SAM ODROWSKI The Standard
Factory farmed meat may be the easiest on the wallet, but it isn’t always the easiest on the taste buds, or on the stomach.
When purchasing locally sourced meat, the consumer is ensured fresh, hormone free, meat, that was raised ethically. Whereas factory farmed meat comes with a lot of mystery around how it was raised, what it was fed, and the quality control.
“For local purchase of anything, you can be assured as to the quality and consistency of the product you are getting,” said Vanessa Beach, owner of a local cattle farm.
All of Ms. Beach’s cattle are grass fed and her herd is the only one in Uxbridge consisting of pure bred Galloway. Galloway is a Scottish breed, with a low-fat content, due to its undercoat having thick beaver-like fur. Because the breed requires less fat to stay warm, they can flourish off a grass diet, as opposed to grains.
Grass fed beef is a much leaner cut of meat than grain-fed beef, but it still retains the same great taste.
“The advantage to the consumer is you still get a very flavourful meat, that is actually marbled, but has a fat content closer to that of chicken or fish,” Ms. Beach said.
The meat is also more nutritious, having a lot more vitamins and minerals than grain fed beef.
“It is much higher in unsaturated fats, omega three’s and omega six’s,” said Ms. Beach. The cattle on her farm are also raised naturally, without any additives or growth hormones. “We don’t use G.M.O., we don’t use hormones. We don’t do anything but allow our cattle to be cattle and live in their family herd as long as possible.”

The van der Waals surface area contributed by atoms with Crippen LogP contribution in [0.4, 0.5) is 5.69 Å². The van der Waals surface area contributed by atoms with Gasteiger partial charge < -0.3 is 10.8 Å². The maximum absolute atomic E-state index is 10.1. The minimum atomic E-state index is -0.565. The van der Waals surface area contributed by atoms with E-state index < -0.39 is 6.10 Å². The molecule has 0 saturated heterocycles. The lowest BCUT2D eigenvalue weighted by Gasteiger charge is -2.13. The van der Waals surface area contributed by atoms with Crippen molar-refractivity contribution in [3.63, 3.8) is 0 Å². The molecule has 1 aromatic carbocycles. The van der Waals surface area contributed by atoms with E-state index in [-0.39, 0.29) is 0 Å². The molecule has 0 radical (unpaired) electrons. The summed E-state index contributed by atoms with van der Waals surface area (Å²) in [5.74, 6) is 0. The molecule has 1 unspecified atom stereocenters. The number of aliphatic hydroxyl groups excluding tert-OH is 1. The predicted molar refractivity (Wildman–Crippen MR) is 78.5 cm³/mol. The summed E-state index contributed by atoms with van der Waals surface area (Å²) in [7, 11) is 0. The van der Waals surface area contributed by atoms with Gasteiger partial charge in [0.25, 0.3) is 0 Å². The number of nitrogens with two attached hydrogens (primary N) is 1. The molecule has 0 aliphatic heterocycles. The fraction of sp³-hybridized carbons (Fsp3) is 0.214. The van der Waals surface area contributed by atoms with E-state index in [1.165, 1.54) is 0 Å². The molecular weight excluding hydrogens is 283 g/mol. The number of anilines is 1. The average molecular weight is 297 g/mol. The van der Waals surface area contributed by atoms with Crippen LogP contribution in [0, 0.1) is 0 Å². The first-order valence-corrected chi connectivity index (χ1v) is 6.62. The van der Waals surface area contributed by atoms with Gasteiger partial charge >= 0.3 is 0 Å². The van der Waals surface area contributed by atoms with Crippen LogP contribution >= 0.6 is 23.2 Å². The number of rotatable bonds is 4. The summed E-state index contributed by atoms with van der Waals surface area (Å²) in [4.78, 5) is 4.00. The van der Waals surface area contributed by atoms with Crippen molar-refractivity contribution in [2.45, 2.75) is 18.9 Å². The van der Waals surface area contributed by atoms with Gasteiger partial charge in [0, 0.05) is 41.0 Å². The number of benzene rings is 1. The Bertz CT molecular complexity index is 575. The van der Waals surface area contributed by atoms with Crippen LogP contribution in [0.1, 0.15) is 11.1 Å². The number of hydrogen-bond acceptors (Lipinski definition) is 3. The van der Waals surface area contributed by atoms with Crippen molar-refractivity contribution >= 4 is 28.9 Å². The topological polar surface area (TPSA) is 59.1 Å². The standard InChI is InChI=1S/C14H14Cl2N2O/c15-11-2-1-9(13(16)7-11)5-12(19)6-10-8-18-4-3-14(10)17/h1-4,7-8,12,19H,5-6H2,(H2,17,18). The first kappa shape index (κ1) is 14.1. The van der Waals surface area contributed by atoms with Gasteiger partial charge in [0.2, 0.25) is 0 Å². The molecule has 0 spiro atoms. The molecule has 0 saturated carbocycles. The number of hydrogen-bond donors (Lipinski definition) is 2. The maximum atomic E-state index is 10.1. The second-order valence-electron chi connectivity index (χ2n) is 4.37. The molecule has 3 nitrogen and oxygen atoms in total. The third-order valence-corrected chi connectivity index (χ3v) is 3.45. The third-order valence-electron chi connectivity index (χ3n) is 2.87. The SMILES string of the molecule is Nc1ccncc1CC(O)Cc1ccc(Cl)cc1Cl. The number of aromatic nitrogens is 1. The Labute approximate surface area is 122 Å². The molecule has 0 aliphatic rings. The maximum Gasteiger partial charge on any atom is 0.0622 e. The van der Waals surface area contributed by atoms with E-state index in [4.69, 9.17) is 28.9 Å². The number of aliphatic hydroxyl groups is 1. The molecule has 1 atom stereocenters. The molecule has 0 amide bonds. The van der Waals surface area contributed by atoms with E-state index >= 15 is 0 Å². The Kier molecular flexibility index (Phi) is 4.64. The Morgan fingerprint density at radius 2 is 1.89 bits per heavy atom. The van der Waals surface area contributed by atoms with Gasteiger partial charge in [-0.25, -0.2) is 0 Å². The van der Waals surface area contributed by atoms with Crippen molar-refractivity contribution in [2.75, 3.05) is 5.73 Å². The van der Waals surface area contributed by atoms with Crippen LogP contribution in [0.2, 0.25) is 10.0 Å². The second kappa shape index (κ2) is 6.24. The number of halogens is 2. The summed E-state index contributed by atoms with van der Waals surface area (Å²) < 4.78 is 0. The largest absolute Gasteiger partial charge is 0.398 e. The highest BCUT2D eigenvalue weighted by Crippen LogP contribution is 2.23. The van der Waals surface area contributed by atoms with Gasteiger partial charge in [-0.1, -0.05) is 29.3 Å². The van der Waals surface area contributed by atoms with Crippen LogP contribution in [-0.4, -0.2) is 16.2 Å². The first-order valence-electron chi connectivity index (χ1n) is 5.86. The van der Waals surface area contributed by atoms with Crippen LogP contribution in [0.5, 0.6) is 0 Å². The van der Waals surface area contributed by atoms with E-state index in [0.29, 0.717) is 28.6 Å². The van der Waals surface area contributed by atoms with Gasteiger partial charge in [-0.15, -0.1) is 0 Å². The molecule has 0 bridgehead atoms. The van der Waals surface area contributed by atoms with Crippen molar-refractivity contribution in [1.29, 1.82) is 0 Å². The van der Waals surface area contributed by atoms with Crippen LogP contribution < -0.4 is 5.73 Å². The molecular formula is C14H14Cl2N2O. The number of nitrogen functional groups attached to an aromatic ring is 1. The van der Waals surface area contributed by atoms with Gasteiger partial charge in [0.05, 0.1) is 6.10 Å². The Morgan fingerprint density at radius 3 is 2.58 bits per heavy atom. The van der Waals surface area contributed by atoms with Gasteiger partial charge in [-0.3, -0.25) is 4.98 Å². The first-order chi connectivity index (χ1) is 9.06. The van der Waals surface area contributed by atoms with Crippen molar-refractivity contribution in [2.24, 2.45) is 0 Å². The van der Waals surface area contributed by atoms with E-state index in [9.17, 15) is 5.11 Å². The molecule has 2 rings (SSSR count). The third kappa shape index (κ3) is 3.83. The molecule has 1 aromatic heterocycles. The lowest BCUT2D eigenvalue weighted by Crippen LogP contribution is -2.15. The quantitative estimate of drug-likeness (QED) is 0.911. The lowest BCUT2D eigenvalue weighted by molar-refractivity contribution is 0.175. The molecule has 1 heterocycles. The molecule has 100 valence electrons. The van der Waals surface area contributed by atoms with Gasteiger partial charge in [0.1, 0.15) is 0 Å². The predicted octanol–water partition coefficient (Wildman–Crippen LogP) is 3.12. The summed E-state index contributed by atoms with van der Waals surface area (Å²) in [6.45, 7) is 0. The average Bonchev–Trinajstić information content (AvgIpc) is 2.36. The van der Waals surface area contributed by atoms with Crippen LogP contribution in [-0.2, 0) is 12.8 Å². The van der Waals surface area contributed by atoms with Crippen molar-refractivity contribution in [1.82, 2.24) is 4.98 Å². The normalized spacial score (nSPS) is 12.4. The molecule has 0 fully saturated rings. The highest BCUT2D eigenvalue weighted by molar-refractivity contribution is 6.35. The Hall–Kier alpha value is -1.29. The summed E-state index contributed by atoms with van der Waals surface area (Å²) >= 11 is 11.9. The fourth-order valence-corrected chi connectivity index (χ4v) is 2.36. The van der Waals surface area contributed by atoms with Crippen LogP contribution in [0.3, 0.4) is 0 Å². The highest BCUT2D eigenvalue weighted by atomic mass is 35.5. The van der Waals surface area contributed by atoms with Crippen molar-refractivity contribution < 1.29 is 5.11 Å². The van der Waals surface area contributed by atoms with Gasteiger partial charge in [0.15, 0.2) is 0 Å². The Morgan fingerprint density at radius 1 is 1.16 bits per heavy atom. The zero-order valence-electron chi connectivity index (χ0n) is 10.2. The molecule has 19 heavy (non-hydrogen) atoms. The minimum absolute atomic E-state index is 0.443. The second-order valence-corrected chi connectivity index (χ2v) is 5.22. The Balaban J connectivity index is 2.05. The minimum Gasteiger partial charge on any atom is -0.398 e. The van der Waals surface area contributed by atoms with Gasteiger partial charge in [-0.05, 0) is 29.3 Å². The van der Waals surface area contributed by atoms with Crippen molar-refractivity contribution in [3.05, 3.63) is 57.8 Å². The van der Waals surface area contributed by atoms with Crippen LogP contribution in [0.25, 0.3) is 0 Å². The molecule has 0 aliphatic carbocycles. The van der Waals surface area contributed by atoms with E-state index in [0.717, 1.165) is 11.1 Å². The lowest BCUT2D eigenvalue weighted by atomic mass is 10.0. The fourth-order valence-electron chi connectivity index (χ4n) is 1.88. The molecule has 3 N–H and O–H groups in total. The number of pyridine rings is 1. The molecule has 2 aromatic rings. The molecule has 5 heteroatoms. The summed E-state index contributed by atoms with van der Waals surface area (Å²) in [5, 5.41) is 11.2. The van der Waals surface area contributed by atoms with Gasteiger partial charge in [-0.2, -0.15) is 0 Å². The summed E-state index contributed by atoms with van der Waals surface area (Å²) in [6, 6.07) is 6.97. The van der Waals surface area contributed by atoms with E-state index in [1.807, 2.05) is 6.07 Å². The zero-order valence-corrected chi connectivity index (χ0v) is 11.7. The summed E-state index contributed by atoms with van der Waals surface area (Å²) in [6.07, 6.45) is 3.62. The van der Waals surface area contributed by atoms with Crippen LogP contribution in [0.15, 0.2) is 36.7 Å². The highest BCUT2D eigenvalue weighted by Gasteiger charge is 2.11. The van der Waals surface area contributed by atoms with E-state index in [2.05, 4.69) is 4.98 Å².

She tries to provide the highest quality of life for her herd, and keep them as happy as she can.
“Our cattle run around 100 acres and [get to] be cows. They’re a free-range herd. They are only ever brought into the barn if they're sick,” Ms. Beach said.
When it is time for the cattle to go the slaughterhouse, Ms. Beach tries to make it as easy as possible for the animals.
“We employ the buddy system so when we do send them for their bad day, they at least have their best friend with them,” said Ms. Beach. “We also have an agreement with the abattoir we use, that our animals are processed in no more than 45 minutes once arrived, in order to insure the decrease in stress level.”
Decreasing the animals stress and discomfort isn’t just more humane, it actually effects the quality of the meat. When an unstressed animal dies, its muscle glycogen is converted into lactic acid, which helps keep the meat pink, tender, and full of flavour. When an animal dies while stressed, the adrenaline released uses up glycogen, leaving little lactic acid to be produced post-mortem. This effects meat in a variety of ways, but generally causes the beef to be tough, tasteless, and high in PH.
When buying locally sourced meat, consumers can rest assured they are getting what they pay for. A more ethical, natural, and sustainable approach to cattle farming, which tastes twice as good.
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